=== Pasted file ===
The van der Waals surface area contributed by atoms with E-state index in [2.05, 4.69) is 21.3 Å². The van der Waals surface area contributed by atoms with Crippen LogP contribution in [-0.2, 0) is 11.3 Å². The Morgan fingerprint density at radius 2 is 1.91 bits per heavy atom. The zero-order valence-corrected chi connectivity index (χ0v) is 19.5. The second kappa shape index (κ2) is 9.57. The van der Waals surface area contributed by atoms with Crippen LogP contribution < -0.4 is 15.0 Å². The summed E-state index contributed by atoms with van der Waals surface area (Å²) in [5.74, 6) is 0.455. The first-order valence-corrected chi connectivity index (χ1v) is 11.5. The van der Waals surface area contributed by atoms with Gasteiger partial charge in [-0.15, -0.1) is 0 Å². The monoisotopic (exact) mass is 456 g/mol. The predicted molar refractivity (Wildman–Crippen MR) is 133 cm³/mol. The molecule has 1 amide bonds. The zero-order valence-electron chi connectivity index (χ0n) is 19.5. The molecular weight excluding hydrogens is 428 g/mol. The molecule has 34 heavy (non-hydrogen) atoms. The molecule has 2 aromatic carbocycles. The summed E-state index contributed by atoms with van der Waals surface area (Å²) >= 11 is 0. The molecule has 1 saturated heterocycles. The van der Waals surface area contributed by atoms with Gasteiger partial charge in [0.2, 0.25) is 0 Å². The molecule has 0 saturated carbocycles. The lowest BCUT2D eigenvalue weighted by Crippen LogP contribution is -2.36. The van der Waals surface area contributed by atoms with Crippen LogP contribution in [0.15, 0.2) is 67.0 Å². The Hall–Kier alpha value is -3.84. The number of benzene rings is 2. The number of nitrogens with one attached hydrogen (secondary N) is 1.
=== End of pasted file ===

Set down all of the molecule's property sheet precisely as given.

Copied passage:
The van der Waals surface area contributed by atoms with E-state index in [2.05, 4.69) is 21.3 Å². The van der Waals surface area contributed by atoms with Crippen LogP contribution in [-0.2, 0) is 11.3 Å². The Morgan fingerprint density at radius 2 is 1.91 bits per heavy atom. The zero-order valence-corrected chi connectivity index (χ0v) is 19.5. The second kappa shape index (κ2) is 9.57. The van der Waals surface area contributed by atoms with Crippen LogP contribution < -0.4 is 15.0 Å². The summed E-state index contributed by atoms with van der Waals surface area (Å²) in [5.74, 6) is 0.455. The first-order valence-corrected chi connectivity index (χ1v) is 11.5. The van der Waals surface area contributed by atoms with Gasteiger partial charge in [-0.15, -0.1) is 0 Å². The monoisotopic (exact) mass is 456 g/mol. The predicted molar refractivity (Wildman–Crippen MR) is 133 cm³/mol. The molecule has 1 amide bonds. The zero-order valence-electron chi connectivity index (χ0n) is 19.5. The molecular weight excluding hydrogens is 428 g/mol. The molecule has 34 heavy (non-hydrogen) atoms. The molecule has 2 aromatic carbocycles. The summed E-state index contributed by atoms with van der Waals surface area (Å²) >= 11 is 0. The molecule has 1 saturated heterocycles. The van der Waals surface area contributed by atoms with Gasteiger partial charge in [0.2, 0.25) is 0 Å². The molecule has 0 saturated carbocycles. The lowest BCUT2D eigenvalue weighted by Crippen LogP contribution is -2.36. The van der Waals surface area contributed by atoms with Crippen LogP contribution in [0.15, 0.2) is 67.0 Å². The Hall–Kier alpha value is -3.84. The number of benzene rings is 2. The number of nitrogens with one attached hydrogen (secondary N) is 1.